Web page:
Be Happy With Less Stuff
Stuff. So much of our lives are spent wanting it, buying it, trying to keep it. We work 40-hour or more workweeks so we can fill our drawers and purses and closets and storage units and attics with stuff. We take pictures of our stuff to post on Instagram, spend weekends picking out more stuff to buy, talk about our stuff at cocktail parties.
Sure, we need some stuff. We need to eat stuff, use stuff, and wear stuff.
But how much stuff do we really need? And how much of our stuff actually brings value to our lives? That's the question Ohioans Joshua Fields Millburn and Ryan Nicodemus began asking themselves when, in their late 20s, they realized they were outwardly successful but inwardly miserable.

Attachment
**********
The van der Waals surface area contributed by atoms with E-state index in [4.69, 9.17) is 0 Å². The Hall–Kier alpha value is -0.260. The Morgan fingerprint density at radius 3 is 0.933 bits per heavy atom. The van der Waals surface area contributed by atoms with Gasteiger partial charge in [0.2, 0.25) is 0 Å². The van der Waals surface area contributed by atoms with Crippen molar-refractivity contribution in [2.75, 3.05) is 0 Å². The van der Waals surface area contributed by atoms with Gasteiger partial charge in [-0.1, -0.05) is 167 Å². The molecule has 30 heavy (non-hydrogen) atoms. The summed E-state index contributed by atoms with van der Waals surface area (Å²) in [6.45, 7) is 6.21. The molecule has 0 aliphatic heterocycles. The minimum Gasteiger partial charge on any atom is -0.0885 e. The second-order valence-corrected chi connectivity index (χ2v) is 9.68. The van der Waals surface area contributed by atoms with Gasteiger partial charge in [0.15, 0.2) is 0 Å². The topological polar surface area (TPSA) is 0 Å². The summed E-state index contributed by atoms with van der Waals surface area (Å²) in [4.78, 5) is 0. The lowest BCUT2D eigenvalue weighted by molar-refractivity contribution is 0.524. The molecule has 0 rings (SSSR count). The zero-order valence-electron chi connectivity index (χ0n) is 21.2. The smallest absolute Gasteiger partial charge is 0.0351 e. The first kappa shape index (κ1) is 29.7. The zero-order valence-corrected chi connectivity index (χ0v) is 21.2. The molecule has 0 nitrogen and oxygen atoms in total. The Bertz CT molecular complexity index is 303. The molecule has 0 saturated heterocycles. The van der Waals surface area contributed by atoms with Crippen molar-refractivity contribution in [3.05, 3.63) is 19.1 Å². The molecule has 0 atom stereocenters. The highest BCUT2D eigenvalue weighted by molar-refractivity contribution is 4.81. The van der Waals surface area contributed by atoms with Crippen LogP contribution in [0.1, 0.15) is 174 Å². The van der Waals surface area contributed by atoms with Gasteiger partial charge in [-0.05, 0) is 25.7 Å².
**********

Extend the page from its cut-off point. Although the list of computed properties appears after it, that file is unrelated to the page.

The duo, who call themselves the Minimalists, recently penned a memoir titled Everything That Remains.
Minimalism, by the way, is described by the guys on their website as "a tool used to rid yourself of life's excess in favor of focusing on what's important so you can find happiness, fulfillment, and freedom."
The more stuff you own, the more your stuff owns you.